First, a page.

Written by Musgo Del Jefe
Musgo has been around the Reality TV block a time or two. I grew up a fan of the Game Show genre which fell under the Reality TV umbrella with the advent of competition shows like Survivor, Big Brother, and The Amazing Race. My earliest exposure to the genre was the hidden-camera gem, Candid Camera which paved the way for the documentary style shows that dominate Reality TV as we know it today. The genre is subdivided into shows that follow famous people - The Osbournes, The Simple Life and a bevy of shows seemingly about Hugh Hefner's girlfriends. And there's the shows that follow everyday people doing their jobs. The genre, if not started by, is dominated by COPS which has been showing us different policemen doing their jobs for over 20 years. The most current craze is to show people with interesting or unique jobs. Shows like The Deadliest Catch and Miami Ink have set the bar for these shows.
When I think of the current trend of Reality TV - two networks come to mind, A&E and TLC. The A&E Network follows Dog The Bounty Hunter, Billy The Exterminator and The First 48 (which follows multiple homicide detectives). It's TLC that has made the biggest commitment to this style of TV - once known as The Learning Channel, now they are the home to shows about police women, little people (Little People, Big World; Our LIttle Life), big families (Jon & Kate Plus 8, 19 Kids and Counting), inked-up folks (Miami Ink, LA Ink) and now people who like sweets (Little Chocolatiers, Cake Boss).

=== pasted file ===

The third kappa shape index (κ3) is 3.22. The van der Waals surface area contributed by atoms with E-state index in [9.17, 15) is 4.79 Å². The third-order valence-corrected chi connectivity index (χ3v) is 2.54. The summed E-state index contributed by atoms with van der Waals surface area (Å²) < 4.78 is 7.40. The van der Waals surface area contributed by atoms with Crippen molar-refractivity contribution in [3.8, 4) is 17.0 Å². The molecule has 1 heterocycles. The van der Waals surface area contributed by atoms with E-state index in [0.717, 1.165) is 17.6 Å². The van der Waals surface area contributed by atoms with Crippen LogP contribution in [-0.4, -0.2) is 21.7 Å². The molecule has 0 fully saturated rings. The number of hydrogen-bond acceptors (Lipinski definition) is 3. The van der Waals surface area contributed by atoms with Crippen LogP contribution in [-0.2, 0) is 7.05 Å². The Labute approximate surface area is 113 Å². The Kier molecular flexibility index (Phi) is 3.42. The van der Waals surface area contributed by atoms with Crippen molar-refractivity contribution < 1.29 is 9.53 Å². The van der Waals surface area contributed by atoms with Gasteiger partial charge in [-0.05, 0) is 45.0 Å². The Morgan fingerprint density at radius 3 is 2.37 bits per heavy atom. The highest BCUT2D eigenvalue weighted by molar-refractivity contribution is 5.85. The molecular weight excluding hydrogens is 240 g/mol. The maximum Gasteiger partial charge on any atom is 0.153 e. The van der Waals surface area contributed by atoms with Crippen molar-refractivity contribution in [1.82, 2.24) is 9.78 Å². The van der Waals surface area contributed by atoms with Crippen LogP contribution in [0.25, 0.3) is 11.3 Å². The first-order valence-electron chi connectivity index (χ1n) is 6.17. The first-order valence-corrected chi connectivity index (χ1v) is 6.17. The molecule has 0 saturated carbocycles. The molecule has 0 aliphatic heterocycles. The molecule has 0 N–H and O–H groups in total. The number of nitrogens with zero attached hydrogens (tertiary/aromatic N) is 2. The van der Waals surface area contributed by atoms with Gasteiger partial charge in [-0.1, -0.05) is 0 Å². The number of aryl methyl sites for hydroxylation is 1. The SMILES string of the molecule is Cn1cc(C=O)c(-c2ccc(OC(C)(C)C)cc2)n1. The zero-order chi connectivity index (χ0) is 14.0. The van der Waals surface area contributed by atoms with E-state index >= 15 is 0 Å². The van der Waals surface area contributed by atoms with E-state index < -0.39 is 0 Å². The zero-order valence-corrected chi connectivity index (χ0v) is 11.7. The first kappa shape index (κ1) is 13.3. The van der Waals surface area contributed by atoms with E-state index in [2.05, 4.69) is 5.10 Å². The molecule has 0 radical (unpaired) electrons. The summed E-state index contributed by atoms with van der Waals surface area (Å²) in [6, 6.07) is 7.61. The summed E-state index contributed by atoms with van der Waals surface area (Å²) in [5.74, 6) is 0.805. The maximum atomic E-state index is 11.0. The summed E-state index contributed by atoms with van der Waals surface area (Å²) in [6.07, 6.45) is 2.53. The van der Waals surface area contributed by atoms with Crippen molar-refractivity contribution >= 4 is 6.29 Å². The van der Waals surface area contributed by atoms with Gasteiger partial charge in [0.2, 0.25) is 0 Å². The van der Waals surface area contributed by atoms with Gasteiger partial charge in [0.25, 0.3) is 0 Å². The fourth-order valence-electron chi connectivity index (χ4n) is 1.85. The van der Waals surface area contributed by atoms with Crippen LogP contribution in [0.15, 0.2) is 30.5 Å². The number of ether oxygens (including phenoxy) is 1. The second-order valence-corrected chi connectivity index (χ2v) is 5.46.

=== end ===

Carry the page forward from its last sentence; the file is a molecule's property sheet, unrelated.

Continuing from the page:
Cake Boss premiered just over a year ago but in a world of "strike while it's hot", I'm reviewing the latest DVD release of Season Two just as Season Three is premiering on the network over the Memorial Day weekend. The second season which started in October 2009 ended in February 2010 with 17 episodes. The DVD release is spread over two discs with very little in the way of extras. My little darling daughter has been quite a fan of the show but other than brief glimpses, this was my first exposure to Carlo's Bake Shop.
Buddy Valastro is the "Cake Boss" of the title. He runs Carlo's Bake Shop in Hoboken, New Jersey with his mother, his four older sisters, and their husbands. The conceit of the Jersey accent and portrayal of the family on the DVD cover and beginning of each episode is that of a Mob family with Buddy as "The Boss". Their popularity also probably helped by other Jersey notables Jersey Shore and The Real Housewives Of New Jersey. When it comes down to pursuing this line in the actual episodes - the conceit falls apart. The worst parts of any episode are the forced "acting" we see when Buddy interacts with his sisters. These scenes feel scripted and forced. When the ladies change the voice recording in "Robots . . ." or when they change his painting plans in "Painters . . ." it's all painful and predictable.